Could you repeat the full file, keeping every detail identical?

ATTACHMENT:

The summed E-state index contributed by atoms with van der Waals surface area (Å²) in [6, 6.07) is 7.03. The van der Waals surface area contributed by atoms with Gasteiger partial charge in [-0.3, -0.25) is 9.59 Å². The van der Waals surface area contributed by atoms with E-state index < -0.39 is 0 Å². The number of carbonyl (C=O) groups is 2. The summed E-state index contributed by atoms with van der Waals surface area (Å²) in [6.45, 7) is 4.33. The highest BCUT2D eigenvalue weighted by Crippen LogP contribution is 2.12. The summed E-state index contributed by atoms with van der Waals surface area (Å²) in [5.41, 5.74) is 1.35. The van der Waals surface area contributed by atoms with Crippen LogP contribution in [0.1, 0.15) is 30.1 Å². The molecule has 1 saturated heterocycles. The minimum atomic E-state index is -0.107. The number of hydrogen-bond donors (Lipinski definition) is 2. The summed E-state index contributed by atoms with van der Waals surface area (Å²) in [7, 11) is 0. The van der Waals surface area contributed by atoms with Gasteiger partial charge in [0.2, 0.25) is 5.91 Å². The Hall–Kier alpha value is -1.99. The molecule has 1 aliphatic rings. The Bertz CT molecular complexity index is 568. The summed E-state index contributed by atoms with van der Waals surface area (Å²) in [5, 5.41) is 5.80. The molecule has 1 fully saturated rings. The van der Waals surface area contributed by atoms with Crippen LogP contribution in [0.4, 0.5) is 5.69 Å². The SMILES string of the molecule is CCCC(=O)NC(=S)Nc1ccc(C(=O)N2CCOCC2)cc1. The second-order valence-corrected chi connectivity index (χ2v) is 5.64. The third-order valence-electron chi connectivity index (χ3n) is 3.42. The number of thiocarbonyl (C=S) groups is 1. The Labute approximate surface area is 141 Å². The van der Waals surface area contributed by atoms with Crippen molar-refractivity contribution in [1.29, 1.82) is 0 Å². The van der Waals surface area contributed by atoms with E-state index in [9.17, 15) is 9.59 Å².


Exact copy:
The summed E-state index contributed by atoms with van der Waals surface area (Å²) in [6, 6.07) is 7.03. The van der Waals surface area contributed by atoms with Gasteiger partial charge in [-0.3, -0.25) is 9.59 Å². The van der Waals surface area contributed by atoms with E-state index < -0.39 is 0 Å². The number of carbonyl (C=O) groups is 2. The summed E-state index contributed by atoms with van der Waals surface area (Å²) in [6.45, 7) is 4.33. The highest BCUT2D eigenvalue weighted by Crippen LogP contribution is 2.12. The summed E-state index contributed by atoms with van der Waals surface area (Å²) in [5.41, 5.74) is 1.35. The van der Waals surface area contributed by atoms with Crippen LogP contribution in [0.1, 0.15) is 30.1 Å². The molecule has 1 saturated heterocycles. The minimum atomic E-state index is -0.107. The number of hydrogen-bond donors (Lipinski definition) is 2. The summed E-state index contributed by atoms with van der Waals surface area (Å²) in [7, 11) is 0. The van der Waals surface area contributed by atoms with Gasteiger partial charge in [0.2, 0.25) is 5.91 Å². The Hall–Kier alpha value is -1.99. The molecule has 1 aliphatic rings. The Bertz CT molecular complexity index is 568. The summed E-state index contributed by atoms with van der Waals surface area (Å²) in [5, 5.41) is 5.80. The molecule has 1 fully saturated rings. The van der Waals surface area contributed by atoms with Crippen LogP contribution in [0.4, 0.5) is 5.69 Å². The SMILES string of the molecule is CCCC(=O)NC(=S)Nc1ccc(C(=O)N2CCOCC2)cc1. The second-order valence-corrected chi connectivity index (χ2v) is 5.64. The third-order valence-electron chi connectivity index (χ3n) is 3.42. The number of thiocarbonyl (C=S) groups is 1. The Labute approximate surface area is 141 Å². The van der Waals surface area contributed by atoms with Crippen molar-refractivity contribution in [1.29, 1.82) is 0 Å². The van der Waals surface area contributed by atoms with E-state index in [9.17, 15) is 9.59 Å².